My blackmailing scheme is now on target number three. GG has been successfully seduced. So has the VIP. The Prude strutting over to his horse right now is next on the list. Almost there, Samantha, almost there. I intend to lie to each of them that I’m carrying their child. They will each need to part with Sh2 million for me to agree to have an abortion. Mr N keeps half. That’s the scam.
If anyone requires proof of the pregnancy, that’s fine. I actually am with child. Mr N is the father. Maybe. It might also be Frank’s kid. Oh, my long-suffering fiancé Frank, whom Mr N knows nothing about. It doesn’t matter who the father is. I’m not keeping it. The only reason I’m still pregnant is to scam all these men I’m seducing who were chosen because a scandal like this one will destroy them.
They won’t ask for DNA tests. They will want me and the kid to disappear as quickly as possible. Pay up, they definitely will. That’s why Mr N gets half. He handpicked them. He knows them all well, they’re his friends. All this was his idea because I played the same scam on him and he paid up. And now we’re partners in crime. Bonnie and Clyde.
I send him a text message: ‘At polo, wish me luck with number 3!’
He doesn’t respond.
One of the players the Prude introduced me to earlier joins me. “You’re not playing?” I ask.
He shakes his head. “Not today,” he says. “There’s a beautiful girl on the stands who needs company.”
I blush. This summer dress was a great idea!
“Besides, you look like you need a live commentary! Any idea what’s going on?” he asks.
I look at the field and see two teams with four players on opposite sides.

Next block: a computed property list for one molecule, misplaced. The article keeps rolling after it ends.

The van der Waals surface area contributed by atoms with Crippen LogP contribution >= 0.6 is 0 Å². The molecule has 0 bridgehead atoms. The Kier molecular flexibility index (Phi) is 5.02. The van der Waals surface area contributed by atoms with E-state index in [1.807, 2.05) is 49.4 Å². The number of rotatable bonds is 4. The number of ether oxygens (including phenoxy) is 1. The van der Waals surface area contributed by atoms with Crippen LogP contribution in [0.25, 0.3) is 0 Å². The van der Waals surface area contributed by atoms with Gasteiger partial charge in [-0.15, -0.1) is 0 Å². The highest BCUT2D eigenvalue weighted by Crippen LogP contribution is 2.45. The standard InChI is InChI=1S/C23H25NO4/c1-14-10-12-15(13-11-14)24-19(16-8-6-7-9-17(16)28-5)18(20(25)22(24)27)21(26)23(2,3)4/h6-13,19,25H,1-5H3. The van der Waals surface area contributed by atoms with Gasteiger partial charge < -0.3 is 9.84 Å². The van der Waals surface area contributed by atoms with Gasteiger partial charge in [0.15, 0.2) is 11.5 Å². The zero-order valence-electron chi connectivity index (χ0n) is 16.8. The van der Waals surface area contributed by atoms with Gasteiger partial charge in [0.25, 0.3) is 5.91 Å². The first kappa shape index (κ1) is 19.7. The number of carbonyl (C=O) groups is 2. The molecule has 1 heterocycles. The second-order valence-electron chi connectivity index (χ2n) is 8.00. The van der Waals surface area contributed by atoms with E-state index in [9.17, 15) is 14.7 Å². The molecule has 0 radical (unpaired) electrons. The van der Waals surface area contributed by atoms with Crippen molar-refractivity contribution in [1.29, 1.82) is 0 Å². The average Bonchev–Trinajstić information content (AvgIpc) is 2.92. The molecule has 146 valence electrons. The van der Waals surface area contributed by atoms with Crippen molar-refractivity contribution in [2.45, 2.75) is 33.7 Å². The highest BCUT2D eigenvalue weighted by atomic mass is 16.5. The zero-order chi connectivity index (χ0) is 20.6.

“I assume they’re about to start hitting a ball with a stick?” I ask coyly.
“It’s a bit more complicated than that,” he says with a delighted chuckle. “Man and horse work in partnership to get the ball through to goal. That ball can travel at speeds of up to 177kph; it can get very dangerous. It’s an adrenaline rush unlike any other. Both beautiful and brutish to watch.”
“What are the rules?” I ask as an official begins the match with a throw-in.
“The line of the ball is a Right of Way established by the path of a travelling ball,” he tells me. “It occurs when a player has the line of the ball on his right; the player who struck the ball last has right of way. See that?”
He points to the Prude, who has broken away with the ball. There is another player riding alongside him but is not hindering the Prude’s progress. Gavin’s job as umpire, it would appear, is to look out for the right of way and the line of the ball.
The Prude scores! There’s a flagman stationed behind the goal waving his flag vigorously.
“What’s happening? Has it been disallowed?” I ask.
“No,” he says. “On the contrary, he has to do that until he receives acknowledgment from the score keeper.”
“So it’s a goal?” I ask excitedly. He nods with a smile.
I yelp and stand up to applaud the Prude.
“Now, you’re getting the hang of it,” the player says. “With a little more enthusiasm than expected.”
I blush again. “What happens now?” I ask.
“Well, the teams will change ends. They do so after every goal is scored to account for any wind advantage.”